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Dads show gender biases, in both brain responses and behaviors toward toddlers

eScienceCommons

Neuroscientist Jennifer Mascaro finds that a toddler's gender influences the brain responses and behavior of fathers in a new study published in Behavioral Neuroscience.

A toddler’s gender influences the brain responses as well as the behavior of fathers — from how attentive they are to their child, to the types of language that they use and the play that they engage in, a new study by Emory University finds.

The journal Behavioral Neuroscience published the study, the first to combine brain scans of fathers with behavioral data collected as fathers interacted with their children in a real-world setting.

One of the more striking behavioral differences was the level of attention given a child.

“When a child cried out or asked for Dad, fathers of daughters responded to that more than did fathers of sons,” says Jennifer Mascaro, who led the research as a post-doctoral fellow in the lab of Emory anthropologist James Rilling, senior author of the study. “We should be aware of how unconscious notions of gender can play into the way we treat even very young children.”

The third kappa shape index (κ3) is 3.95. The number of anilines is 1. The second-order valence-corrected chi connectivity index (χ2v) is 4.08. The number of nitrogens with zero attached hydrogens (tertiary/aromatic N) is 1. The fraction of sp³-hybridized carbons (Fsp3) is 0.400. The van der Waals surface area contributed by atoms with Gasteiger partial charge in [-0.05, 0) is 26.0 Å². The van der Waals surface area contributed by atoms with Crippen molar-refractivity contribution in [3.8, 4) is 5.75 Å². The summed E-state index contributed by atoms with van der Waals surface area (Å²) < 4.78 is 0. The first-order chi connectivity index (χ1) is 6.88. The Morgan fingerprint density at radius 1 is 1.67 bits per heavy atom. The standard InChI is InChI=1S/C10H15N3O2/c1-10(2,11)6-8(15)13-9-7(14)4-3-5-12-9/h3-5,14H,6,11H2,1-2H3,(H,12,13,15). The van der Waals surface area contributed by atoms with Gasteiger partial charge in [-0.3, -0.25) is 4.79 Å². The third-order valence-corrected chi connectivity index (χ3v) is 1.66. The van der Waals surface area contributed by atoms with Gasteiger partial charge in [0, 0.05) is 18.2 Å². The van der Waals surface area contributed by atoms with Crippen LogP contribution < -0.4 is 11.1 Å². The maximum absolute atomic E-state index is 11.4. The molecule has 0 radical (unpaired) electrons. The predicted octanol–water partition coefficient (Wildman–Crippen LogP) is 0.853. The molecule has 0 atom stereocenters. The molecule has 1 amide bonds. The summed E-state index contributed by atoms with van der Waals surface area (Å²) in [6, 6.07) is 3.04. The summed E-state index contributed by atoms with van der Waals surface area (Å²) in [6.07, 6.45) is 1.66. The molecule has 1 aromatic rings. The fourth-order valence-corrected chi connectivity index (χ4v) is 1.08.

Mascaro is now an assistant professor in Family and Preventive Medicine at the Emory School of Medicine.

In addition to being more attentive, fathers of daughters sang more often to their child and were more likely to use words associated with sad emotions, such as “cry,” “tears” and “lonely.” Fathers of daughters also used more words associated with the body, such as “belly,” “cheek,” “face,” “fat” and “feet.”

Fathers of sons engaged in more rough-and-tumble play with their child and used more language related to power and achievement — words such as “best,” “win,” “super” and “top.” In contrast, fathers of daughters used more analytical language — words such as “all,” “below” and “much” — which has been linked to future academic success.  

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